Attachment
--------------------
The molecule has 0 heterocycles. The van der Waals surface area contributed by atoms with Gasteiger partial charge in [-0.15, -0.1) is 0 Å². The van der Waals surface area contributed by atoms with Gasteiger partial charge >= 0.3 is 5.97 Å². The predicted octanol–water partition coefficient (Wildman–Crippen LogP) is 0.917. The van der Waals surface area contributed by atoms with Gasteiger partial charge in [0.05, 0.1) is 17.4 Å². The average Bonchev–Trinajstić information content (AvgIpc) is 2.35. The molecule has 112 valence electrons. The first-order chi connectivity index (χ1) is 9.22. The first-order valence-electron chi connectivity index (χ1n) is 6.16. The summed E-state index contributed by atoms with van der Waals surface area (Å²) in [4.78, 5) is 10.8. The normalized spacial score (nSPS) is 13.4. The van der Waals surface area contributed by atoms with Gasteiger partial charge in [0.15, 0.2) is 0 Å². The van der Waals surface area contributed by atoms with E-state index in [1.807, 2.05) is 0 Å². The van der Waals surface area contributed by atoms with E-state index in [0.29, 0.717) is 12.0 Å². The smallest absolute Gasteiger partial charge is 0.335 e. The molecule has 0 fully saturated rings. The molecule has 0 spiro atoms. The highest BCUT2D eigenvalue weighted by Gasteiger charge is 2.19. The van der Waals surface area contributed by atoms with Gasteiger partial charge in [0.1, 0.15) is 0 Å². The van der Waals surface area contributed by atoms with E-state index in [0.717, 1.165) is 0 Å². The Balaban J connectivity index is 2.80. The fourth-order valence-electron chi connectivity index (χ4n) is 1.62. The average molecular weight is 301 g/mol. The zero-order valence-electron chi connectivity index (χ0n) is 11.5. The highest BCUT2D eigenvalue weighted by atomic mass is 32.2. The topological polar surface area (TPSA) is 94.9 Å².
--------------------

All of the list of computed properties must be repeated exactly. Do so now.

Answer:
The molecule has 0 heterocycles. The van der Waals surface area contributed by atoms with Gasteiger partial charge in [-0.15, -0.1) is 0 Å². The van der Waals surface area contributed by atoms with Gasteiger partial charge >= 0.3 is 5.97 Å². The predicted octanol–water partition coefficient (Wildman–Crippen LogP) is 0.917. The van der Waals surface area contributed by atoms with Gasteiger partial charge in [0.05, 0.1) is 17.4 Å². The average Bonchev–Trinajstić information content (AvgIpc) is 2.35. The molecule has 112 valence electrons. The first-order chi connectivity index (χ1) is 9.22. The first-order valence-electron chi connectivity index (χ1n) is 6.16. The summed E-state index contributed by atoms with van der Waals surface area (Å²) in [4.78, 5) is 10.8. The normalized spacial score (nSPS) is 13.4. The van der Waals surface area contributed by atoms with Gasteiger partial charge in [0.15, 0.2) is 0 Å². The van der Waals surface area contributed by atoms with E-state index in [1.807, 2.05) is 0 Å². The van der Waals surface area contributed by atoms with E-state index in [0.29, 0.717) is 12.0 Å². The smallest absolute Gasteiger partial charge is 0.335 e. The molecule has 0 fully saturated rings. The molecule has 0 spiro atoms. The highest BCUT2D eigenvalue weighted by Gasteiger charge is 2.19. The van der Waals surface area contributed by atoms with Gasteiger partial charge in [0.1, 0.15) is 0 Å². The van der Waals surface area contributed by atoms with E-state index in [0.717, 1.165) is 0 Å². The Balaban J connectivity index is 2.80. The fourth-order valence-electron chi connectivity index (χ4n) is 1.62. The average molecular weight is 301 g/mol. The zero-order valence-electron chi connectivity index (χ0n) is 11.5. The highest BCUT2D eigenvalue weighted by atomic mass is 32.2. The topological polar surface area (TPSA) is 94.9 Å².